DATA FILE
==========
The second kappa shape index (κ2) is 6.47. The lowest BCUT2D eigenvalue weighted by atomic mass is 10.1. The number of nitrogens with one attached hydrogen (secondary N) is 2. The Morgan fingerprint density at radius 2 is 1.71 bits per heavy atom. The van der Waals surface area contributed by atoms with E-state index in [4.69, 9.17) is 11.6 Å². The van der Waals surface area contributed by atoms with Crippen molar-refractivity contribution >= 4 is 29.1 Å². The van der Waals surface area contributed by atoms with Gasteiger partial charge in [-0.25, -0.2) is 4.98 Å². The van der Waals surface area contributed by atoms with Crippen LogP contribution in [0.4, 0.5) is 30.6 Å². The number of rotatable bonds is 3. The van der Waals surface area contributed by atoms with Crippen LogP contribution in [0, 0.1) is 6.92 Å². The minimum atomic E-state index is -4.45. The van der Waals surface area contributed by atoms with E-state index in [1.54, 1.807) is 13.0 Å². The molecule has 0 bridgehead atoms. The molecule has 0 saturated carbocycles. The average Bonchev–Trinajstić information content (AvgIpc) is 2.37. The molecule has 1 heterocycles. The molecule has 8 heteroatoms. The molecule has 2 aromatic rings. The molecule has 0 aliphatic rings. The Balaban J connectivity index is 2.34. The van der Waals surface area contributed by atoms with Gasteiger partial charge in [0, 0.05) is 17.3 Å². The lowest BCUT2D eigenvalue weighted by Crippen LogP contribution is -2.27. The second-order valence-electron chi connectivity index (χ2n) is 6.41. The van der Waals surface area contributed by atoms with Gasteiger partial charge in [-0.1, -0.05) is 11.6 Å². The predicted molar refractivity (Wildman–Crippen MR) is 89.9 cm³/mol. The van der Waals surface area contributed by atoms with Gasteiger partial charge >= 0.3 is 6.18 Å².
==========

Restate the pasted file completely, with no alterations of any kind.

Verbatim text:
The second kappa shape index (κ2) is 6.47. The lowest BCUT2D eigenvalue weighted by atomic mass is 10.1. The number of nitrogens with one attached hydrogen (secondary N) is 2. The Morgan fingerprint density at radius 2 is 1.71 bits per heavy atom. The van der Waals surface area contributed by atoms with E-state index in [4.69, 9.17) is 11.6 Å². The van der Waals surface area contributed by atoms with Crippen molar-refractivity contribution >= 4 is 29.1 Å². The van der Waals surface area contributed by atoms with Gasteiger partial charge in [-0.25, -0.2) is 4.98 Å². The van der Waals surface area contributed by atoms with Crippen LogP contribution in [0.4, 0.5) is 30.6 Å². The number of rotatable bonds is 3. The van der Waals surface area contributed by atoms with Crippen LogP contribution in [0, 0.1) is 6.92 Å². The minimum atomic E-state index is -4.45. The van der Waals surface area contributed by atoms with E-state index in [1.54, 1.807) is 13.0 Å². The molecule has 0 bridgehead atoms. The molecule has 0 saturated carbocycles. The average Bonchev–Trinajstić information content (AvgIpc) is 2.37. The molecule has 1 heterocycles. The molecule has 8 heteroatoms. The molecule has 2 aromatic rings. The molecule has 0 aliphatic rings. The Balaban J connectivity index is 2.34. The van der Waals surface area contributed by atoms with Gasteiger partial charge in [0, 0.05) is 17.3 Å². The lowest BCUT2D eigenvalue weighted by Crippen LogP contribution is -2.27. The second-order valence-electron chi connectivity index (χ2n) is 6.41. The van der Waals surface area contributed by atoms with Gasteiger partial charge in [-0.1, -0.05) is 11.6 Å². The predicted molar refractivity (Wildman–Crippen MR) is 89.9 cm³/mol. The van der Waals surface area contributed by atoms with Gasteiger partial charge >= 0.3 is 6.18 Å².